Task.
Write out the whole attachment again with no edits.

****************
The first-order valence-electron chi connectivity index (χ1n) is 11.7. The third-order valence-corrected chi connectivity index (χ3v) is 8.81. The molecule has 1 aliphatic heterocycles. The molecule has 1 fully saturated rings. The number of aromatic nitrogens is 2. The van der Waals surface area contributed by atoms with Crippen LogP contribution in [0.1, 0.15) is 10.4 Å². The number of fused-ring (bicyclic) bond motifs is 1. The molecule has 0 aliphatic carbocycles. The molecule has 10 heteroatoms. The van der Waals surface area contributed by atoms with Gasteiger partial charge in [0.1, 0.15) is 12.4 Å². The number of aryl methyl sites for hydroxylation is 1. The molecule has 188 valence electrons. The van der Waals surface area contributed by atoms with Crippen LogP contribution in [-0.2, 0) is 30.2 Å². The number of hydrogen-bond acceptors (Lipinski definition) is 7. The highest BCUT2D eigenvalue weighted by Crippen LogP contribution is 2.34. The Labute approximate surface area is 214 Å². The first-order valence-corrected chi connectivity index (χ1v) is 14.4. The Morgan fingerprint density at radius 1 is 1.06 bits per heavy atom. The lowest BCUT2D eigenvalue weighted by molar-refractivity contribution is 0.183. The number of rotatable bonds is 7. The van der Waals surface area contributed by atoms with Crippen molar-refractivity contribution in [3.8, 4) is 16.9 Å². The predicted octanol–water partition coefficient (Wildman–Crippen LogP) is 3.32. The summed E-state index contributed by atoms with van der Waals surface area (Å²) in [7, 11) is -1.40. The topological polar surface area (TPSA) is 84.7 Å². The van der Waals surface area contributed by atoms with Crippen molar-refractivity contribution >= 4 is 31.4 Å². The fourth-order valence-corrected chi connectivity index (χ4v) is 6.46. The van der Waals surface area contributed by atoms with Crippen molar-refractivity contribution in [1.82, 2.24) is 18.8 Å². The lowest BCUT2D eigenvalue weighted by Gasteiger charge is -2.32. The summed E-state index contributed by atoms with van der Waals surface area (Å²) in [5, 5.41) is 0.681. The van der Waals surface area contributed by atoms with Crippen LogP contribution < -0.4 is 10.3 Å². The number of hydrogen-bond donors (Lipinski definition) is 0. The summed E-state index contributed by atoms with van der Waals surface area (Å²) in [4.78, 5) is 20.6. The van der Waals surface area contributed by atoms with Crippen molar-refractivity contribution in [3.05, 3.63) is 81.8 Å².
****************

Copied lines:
The first-order valence-electron chi connectivity index (χ1n) is 11.7. The third-order valence-corrected chi connectivity index (χ3v) is 8.81. The molecule has 1 aliphatic heterocycles. The molecule has 1 fully saturated rings. The number of aromatic nitrogens is 2. The van der Waals surface area contributed by atoms with Crippen LogP contribution in [0.1, 0.15) is 10.4 Å². The number of fused-ring (bicyclic) bond motifs is 1. The molecule has 0 aliphatic carbocycles. The molecule has 10 heteroatoms. The van der Waals surface area contributed by atoms with Gasteiger partial charge in [0.1, 0.15) is 12.4 Å². The number of aryl methyl sites for hydroxylation is 1. The molecule has 188 valence electrons. The van der Waals surface area contributed by atoms with Crippen LogP contribution in [-0.2, 0) is 30.2 Å². The number of hydrogen-bond acceptors (Lipinski definition) is 7. The highest BCUT2D eigenvalue weighted by Crippen LogP contribution is 2.34. The Labute approximate surface area is 214 Å². The first-order valence-corrected chi connectivity index (χ1v) is 14.4. The Morgan fingerprint density at radius 1 is 1.06 bits per heavy atom. The lowest BCUT2D eigenvalue weighted by molar-refractivity contribution is 0.183. The number of rotatable bonds is 7. The van der Waals surface area contributed by atoms with Crippen molar-refractivity contribution in [3.8, 4) is 16.9 Å². The predicted octanol–water partition coefficient (Wildman–Crippen LogP) is 3.32. The summed E-state index contributed by atoms with van der Waals surface area (Å²) in [7, 11) is -1.40. The topological polar surface area (TPSA) is 84.7 Å². The van der Waals surface area contributed by atoms with Crippen molar-refractivity contribution >= 4 is 31.4 Å². The fourth-order valence-corrected chi connectivity index (χ4v) is 6.46. The van der Waals surface area contributed by atoms with Crippen molar-refractivity contribution in [1.82, 2.24) is 18.8 Å². The lowest BCUT2D eigenvalue weighted by Gasteiger charge is -2.32. The summed E-state index contributed by atoms with van der Waals surface area (Å²) in [5, 5.41) is 0.681. The van der Waals surface area contributed by atoms with Crippen LogP contribution < -0.4 is 10.3 Å². The number of hydrogen-bond donors (Lipinski definition) is 0. The summed E-state index contributed by atoms with van der Waals surface area (Å²) in [4.78, 5) is 20.6. The van der Waals surface area contributed by atoms with Crippen molar-refractivity contribution in [3.05, 3.63) is 81.8 Å².